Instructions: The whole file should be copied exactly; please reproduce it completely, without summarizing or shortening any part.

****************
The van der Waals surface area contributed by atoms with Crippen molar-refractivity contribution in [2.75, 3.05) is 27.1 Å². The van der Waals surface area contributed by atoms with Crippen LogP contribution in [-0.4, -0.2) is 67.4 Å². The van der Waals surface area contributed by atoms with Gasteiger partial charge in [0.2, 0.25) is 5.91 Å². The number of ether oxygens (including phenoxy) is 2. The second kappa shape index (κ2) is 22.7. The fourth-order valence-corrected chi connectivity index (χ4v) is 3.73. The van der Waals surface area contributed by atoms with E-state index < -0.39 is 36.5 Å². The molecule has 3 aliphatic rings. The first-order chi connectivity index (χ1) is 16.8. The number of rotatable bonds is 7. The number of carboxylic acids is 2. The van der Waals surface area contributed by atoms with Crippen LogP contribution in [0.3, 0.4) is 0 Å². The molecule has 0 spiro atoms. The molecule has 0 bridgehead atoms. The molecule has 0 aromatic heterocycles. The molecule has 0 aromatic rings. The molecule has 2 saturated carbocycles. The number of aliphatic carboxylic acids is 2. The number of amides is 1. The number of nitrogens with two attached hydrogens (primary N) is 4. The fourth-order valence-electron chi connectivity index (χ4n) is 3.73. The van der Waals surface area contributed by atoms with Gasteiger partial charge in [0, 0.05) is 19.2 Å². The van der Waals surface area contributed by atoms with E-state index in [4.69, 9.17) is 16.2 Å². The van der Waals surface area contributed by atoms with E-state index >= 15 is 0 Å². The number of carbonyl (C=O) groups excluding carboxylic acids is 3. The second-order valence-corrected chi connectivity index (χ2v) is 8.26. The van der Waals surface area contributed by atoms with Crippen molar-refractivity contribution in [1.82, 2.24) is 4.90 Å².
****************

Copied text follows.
The van der Waals surface area contributed by atoms with Crippen molar-refractivity contribution in [2.75, 3.05) is 27.1 Å². The van der Waals surface area contributed by atoms with Crippen LogP contribution in [-0.4, -0.2) is 67.4 Å². The van der Waals surface area contributed by atoms with Gasteiger partial charge in [0.2, 0.25) is 5.91 Å². The number of ether oxygens (including phenoxy) is 2. The second kappa shape index (κ2) is 22.7. The fourth-order valence-corrected chi connectivity index (χ4v) is 3.73. The van der Waals surface area contributed by atoms with E-state index < -0.39 is 36.5 Å². The molecule has 3 aliphatic rings. The first-order chi connectivity index (χ1) is 16.8. The number of rotatable bonds is 7. The number of carboxylic acids is 2. The van der Waals surface area contributed by atoms with Crippen LogP contribution in [0.3, 0.4) is 0 Å². The molecule has 0 spiro atoms. The molecule has 0 bridgehead atoms. The molecule has 0 aromatic heterocycles. The molecule has 0 aromatic rings. The molecule has 2 saturated carbocycles. The number of aliphatic carboxylic acids is 2. The number of amides is 1. The number of nitrogens with two attached hydrogens (primary N) is 4. The fourth-order valence-electron chi connectivity index (χ4n) is 3.73. The van der Waals surface area contributed by atoms with Gasteiger partial charge in [0, 0.05) is 19.2 Å². The van der Waals surface area contributed by atoms with E-state index in [4.69, 9.17) is 16.2 Å². The van der Waals surface area contributed by atoms with E-state index >= 15 is 0 Å². The number of carbonyl (C=O) groups excluding carboxylic acids is 3. The second-order valence-corrected chi connectivity index (χ2v) is 8.26. The van der Waals surface area contributed by atoms with Crippen molar-refractivity contribution in [1.82, 2.24) is 4.90 Å².